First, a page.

If English is your native language, it’s unlikely you’ll have trouble communicating with people from different countries. English is the most spoken language worldwide with 1.5 billion speakers. Due to the vast number of people who speak English, it’s very useful for connecting people when their languages differ. However, the downside to its popularity is the expectance that comes along with it; travellers often assume everyone is familiar with English, regardless of the country they visit. It’s a common occurrence that English speakers will often try to communicate in English with natives in foreign countries. In reality, British travellers should make an effort to speak with people using the language relative to the country they are visiting.

The data for British people speaking other languages is poor. According to a 2019 survey published by the European commission, 62% of Britons only speak English, with 28% speaking one other language, 18% speaking two, and a tiny 6% speaking three or more different languages.

This British attitude towards language learning doesn’t seem to appear in other countries, with 51% of EU citizens speaking English. Statista’s 2019 report on English proficiency in European countries confirmed Sweden had the highest rate of people who were proficient in English at 71% of the population.

Learning other languages not only expands knowledge on different cultures, it’s also a sign of respect when visiting other countries. Experienced traveller and Lonely Planet guidebook author Alexis Averbuck told Lonely Planet, “Learning even a small bit of a local language can give insights into the culture and shows respect for the people of that area. I notice that many people are glad to see me try to speak their language, even if it’s just the words of polite culture. Sometimes, all it takes is saying ‘have a lovely day’ ‘thank you for the help’, to make someone’s day.”

Although British people have been criticised for their poor attitudes towards learning languages in the past, it is clear more effort is being made by Brit’s to learn different languages in recent years. Despite travel restrictions during the pandemic, learning a new language specifically boomed during coronavirus lockdowns. Language apps saw an increase in downloads, with London based app Busuu observing a 312% increase in the number of users in 2020, boosting the UK users to more than three million.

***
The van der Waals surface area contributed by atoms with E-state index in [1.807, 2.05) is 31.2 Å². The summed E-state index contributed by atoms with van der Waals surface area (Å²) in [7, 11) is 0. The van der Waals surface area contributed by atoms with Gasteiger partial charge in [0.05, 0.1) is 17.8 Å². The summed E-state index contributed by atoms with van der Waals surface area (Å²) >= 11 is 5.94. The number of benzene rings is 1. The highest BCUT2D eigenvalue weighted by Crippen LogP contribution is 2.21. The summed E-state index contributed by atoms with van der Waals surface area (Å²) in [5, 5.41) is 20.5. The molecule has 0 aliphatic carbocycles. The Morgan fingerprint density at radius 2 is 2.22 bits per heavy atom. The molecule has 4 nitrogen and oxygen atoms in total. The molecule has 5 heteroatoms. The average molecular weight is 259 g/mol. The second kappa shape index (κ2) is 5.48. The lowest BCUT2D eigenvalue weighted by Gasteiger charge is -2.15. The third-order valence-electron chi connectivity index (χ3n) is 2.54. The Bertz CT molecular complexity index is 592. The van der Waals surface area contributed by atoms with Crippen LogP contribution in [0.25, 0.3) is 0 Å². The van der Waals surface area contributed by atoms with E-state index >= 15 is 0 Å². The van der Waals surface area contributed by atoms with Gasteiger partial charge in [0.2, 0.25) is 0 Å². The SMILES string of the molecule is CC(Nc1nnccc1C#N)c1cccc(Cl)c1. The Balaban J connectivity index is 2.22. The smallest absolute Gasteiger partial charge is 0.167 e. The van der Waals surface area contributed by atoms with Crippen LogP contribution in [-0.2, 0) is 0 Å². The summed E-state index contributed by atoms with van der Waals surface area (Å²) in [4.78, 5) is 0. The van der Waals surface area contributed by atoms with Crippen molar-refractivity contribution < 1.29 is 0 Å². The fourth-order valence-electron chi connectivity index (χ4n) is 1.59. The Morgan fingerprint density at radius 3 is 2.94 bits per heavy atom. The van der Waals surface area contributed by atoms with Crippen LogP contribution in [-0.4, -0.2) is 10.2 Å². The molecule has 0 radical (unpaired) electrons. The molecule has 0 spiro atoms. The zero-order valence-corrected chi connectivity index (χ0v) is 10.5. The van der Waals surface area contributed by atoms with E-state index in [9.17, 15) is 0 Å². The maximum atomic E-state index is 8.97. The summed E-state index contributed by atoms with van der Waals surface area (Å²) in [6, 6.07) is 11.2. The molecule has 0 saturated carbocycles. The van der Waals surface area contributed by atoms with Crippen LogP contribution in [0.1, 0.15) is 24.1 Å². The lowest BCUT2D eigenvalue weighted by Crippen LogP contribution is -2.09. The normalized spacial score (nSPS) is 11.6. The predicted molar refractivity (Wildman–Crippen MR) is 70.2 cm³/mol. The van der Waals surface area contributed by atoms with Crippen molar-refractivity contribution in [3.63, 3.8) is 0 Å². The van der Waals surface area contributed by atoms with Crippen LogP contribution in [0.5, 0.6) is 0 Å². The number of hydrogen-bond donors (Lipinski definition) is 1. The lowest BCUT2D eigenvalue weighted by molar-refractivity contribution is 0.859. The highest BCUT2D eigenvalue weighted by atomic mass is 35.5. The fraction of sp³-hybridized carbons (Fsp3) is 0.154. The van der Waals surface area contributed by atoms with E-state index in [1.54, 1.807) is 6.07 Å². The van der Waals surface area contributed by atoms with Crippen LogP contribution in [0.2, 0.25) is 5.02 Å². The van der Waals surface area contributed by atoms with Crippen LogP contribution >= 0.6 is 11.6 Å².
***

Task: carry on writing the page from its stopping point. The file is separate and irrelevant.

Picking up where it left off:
So why is it more British people are taking to learning languages now compared to past years? As well as being a lockdown hobby and taking more interest in different cultures, it can be assumed more British people have taken up learning more languages as a result of Brexit. British people no longer have the right to live and work in EU countries; under new law, residence permits are often needed which usually requires an element of the countries language to be known. Yet, despite the reasons, learning new languages can only create a positive outcome, with being bi-lingual bringing along certain benefits. Reports from the CBI, a representative of numerous British businesses claims bi-lingual people are sought after in the job market, making multi-linguists more employable.

The UK government is also encouraging language learning through recently investing £4 million in new language schemes in education. The government wants 75% of pupils to take a modern language GCSE by 2022 and 90% by 2025. According to The British Council’s 2019 Language Trends survey, students have shown an increased interest in languages, with the survey showing an increase in children opting to learn French or Spanish at GCSE level.

Want to pick up a new language? Try these apps for easy language courses

· Busuu: A highly-rated London-based language learning app with courses for beginners up to upper-intermediate in 12 major languages. The app is initially free however has a premium upgrade option from £5 a month.

· Babbel: Language learning app offering short yet effective courses for both beginners and advanced learners. The app was built by language experts and backed by researchers at Yale University. The first month is free then £8.75 a month.

· iTalki: Different from other learning apps, iTalki is a tutor based platform allowing the user to have conversations and teaching from a real life language expert. Users can trial tutors at a discounted rate to find someone who suits them before paying in full. Prices vary for different tutors but average around £10 a session.


Published By
Ruth Mullan